Block on Trump's Asylum Ban Upheld by Supreme Court
A federal judge issued an injunction against publishing plans for 3D-printed guns -- again.
After the U.S. State Department said a company could publish the plans on the internet on Aug. 1, the judge issued a temporary restraining order at the request of 19 states and the District of Columbia. They said the plans could lead to felons and terrorists getting undetectable plastic guns.
Judge Robert Lasnik then extended his emergency order, basically saying he had to protect law-abiding Americans. Apparently the threat was imminent, even though the plans were first released five years ago.
Cody Wilson, owner of Defense Distributed, first published blueprints for 3D guns in 2013. They were downloaded 100,000 times before the federal government acted to stop it.
The company sued on First Amendment grounds, and the State Department backed down. The states jumped in, asking for a temporary restraining order.
The judge issued the order, then extended it pending a final resolution of the issue. The plaintiffs say the federal government should have notified Congress 30 days before removing the 3D gun from a list of banned weapons.
The Justice Department argued against the injunction, saying possession of 3D guns is already against the law. A department attorney said the government would enforce that law, but the judge said that assurance wasn't enough.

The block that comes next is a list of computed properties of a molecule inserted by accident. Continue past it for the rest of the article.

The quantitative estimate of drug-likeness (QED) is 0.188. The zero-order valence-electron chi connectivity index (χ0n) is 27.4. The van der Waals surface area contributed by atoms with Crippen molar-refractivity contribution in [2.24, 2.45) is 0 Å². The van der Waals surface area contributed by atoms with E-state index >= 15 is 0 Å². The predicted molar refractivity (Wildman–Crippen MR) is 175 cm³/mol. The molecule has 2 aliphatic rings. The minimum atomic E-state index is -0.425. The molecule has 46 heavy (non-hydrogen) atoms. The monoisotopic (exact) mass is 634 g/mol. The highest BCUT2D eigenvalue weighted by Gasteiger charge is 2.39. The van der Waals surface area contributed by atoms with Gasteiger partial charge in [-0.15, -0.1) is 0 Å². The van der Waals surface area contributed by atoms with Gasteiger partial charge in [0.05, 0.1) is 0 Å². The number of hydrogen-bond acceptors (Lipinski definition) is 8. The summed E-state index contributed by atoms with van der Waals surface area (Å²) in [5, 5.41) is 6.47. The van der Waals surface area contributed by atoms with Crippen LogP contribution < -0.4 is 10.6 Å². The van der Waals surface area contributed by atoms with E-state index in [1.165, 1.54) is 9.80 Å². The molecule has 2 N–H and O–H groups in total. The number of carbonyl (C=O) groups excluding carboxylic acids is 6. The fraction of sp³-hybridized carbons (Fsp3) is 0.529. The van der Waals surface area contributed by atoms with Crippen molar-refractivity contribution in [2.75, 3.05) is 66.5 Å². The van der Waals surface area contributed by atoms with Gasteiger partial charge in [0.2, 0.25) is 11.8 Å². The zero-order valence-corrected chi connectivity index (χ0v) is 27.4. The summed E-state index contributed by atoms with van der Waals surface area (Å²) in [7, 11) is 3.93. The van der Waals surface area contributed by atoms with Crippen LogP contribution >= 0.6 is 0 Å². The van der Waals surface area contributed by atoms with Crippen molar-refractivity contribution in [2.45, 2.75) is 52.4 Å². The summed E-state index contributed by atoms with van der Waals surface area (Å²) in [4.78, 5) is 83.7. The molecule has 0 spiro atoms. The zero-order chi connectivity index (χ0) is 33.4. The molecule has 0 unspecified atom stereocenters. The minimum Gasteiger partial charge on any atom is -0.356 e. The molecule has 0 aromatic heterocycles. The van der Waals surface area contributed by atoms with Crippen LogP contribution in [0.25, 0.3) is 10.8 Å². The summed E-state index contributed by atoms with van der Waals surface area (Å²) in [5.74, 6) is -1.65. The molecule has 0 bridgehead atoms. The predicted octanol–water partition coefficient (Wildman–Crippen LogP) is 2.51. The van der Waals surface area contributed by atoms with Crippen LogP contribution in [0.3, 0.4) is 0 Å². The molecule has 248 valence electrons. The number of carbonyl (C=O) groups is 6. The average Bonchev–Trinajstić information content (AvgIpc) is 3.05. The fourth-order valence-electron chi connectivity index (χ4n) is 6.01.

"While the court appreciates the earnestness with which this commitment was made at oral argument, it is of small comfort to know that, once an undetectable firearm has been used to kill a citizen of Delaware or Rhode Island or Vermont, the federal government will seek to prosecute a weapons charge in federal court while the state pursues a murder conviction in state court," Lasnik said.
Bob Ferguson, attorney general for Washington state, said the federal government had a dangerous policy.
"But I have to ask a simple question," he said. "Why is the Trump administration working so hard to allow these untraceable, undetectable 3D-printed guns to be available to domestic abusers, felons and terrorists?"
That question will likely be answered in the court of appeals.
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